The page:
The Tennessee homeowner says that the whole thing started when his bank called him to tell him that he qualified and should apply for a loan modification.  He tried to explain that he had just bought the home a couple months back and had paid cash, but the Citibank representative said that it didn’t matter he would be receiving a Notice of Default later that month if he didn’t apply, or agree to pay 14 years of back taxes on the adjoining lot owned by a Danish concern.


In a related story, Bloomberg News is reporting that senior partners from cordovan loafer law firm, Mammoth, Pervasive & Bland LMNOP will testify in front of Senators Shelby and Bachus, along with several other members of the powerful Senate Banking Committee.  The two partners, Godim Pervasive and Arenti Bland told the senators that the new regulations imposed under Doss Frank requiring banks to keep track of their capital positions and disclose derivatives that leverage defaulting sinking funds with option-adjusted durations, are far too onerous and if not repealed, will make our nation as a whole unable to compete globally and deprive hundreds of thousands of retired rail workers of their dental plans.


Heinreich Svenerrrson Bjork-Hadern, Assistant Monday Morning economist for the International Literary Fund said they are studying the problem carefully, but at this point all they could say with certainly is that either Spain is on much more solid financial footing than previously assumed, or Canada has unexpectedly just gone into default, causing firefighters in Muncie, Indiana to ask AIG for $4 billion in collateral and leaving U.S. taxpayers to pick up the tab.


President Oblabla held a press conference to try and calm global currency markets by introducing the head of his new Global Asset and Confounded Equity Derivatives Exposure Security Task Force, known as GAACEDESTF.  No one noticed, however, and the president went to play golf with Herman Cain.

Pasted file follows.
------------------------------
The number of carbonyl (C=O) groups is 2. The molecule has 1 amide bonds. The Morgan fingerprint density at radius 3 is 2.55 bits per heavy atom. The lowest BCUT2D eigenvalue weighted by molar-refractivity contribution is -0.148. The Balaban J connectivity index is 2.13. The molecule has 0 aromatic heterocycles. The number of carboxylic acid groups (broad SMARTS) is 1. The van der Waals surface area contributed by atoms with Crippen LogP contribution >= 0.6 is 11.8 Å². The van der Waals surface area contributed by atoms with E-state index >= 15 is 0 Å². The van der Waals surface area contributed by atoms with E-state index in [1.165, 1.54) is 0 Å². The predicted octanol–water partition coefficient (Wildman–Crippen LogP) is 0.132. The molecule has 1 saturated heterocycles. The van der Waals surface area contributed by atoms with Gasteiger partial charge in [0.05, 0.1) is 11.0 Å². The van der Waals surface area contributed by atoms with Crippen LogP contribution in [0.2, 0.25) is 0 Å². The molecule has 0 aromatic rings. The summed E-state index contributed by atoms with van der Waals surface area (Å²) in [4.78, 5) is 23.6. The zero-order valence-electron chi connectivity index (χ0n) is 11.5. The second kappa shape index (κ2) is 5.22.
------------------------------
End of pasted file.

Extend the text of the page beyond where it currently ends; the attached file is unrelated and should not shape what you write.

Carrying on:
The Treasury Department is trying to unravel the global conflagration taking place in the over-the-weekend debt markets, which nobody had ever heard of, but apparently are crucial to keeping the power grid functioning in the mid-Atlantic states.  Former SIGTARP Neil Barofsky has promised to try to figure things out, but again suggested that in the future Ben Bernanke refrain from accepting baseball card collections as collateral for loans made by the Federal Reserve, that the too-big-to-fail banks not be allowed to do more than three or four things at a time, and that leverage of 200,000 to 6 is taking things a bit far.


Bernanke says he doesn’t see the problem, noting that the Fed didn’t actually take possession of the baseball cards in question; rather it created a new form of security that is being called a “Promise to Insure Structure and Securitize.”  Bernanke claims that by accepting PISS as collateral, the Fed is protected from fluctuations in the commodities markets that might otherwise lead to hyperinflation once oil prices have collapsed and the ongoing deflationary spiral has stalled.


“If something goes wrong, we won’t have the exposure that we might have had were we to be holding the actual cards, Bernanke explained.  Under this structure, no matter what happens, all we’ll have as collateral for the loans is the PISS.”


Bernanke closed by saying that he thinks the U.S economy remains strong, even though the reverse opportunity swaps now secured by the Social Security Trust Account will like cause the Singapore Sovereign Wealth Fund to foreclose on The second and third floors of The White House sometime this summer.


Clearly, the obfuscation of information conveyance from financial institutes to the end consumer is a paradigm best explained by specialist terminology synergizing with superfluously convoluted modes of communication.


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So, why did I write this?  Because it makes just as much sense as everything else that’s going on in this country, and at least it made me smile.


Mandelman out.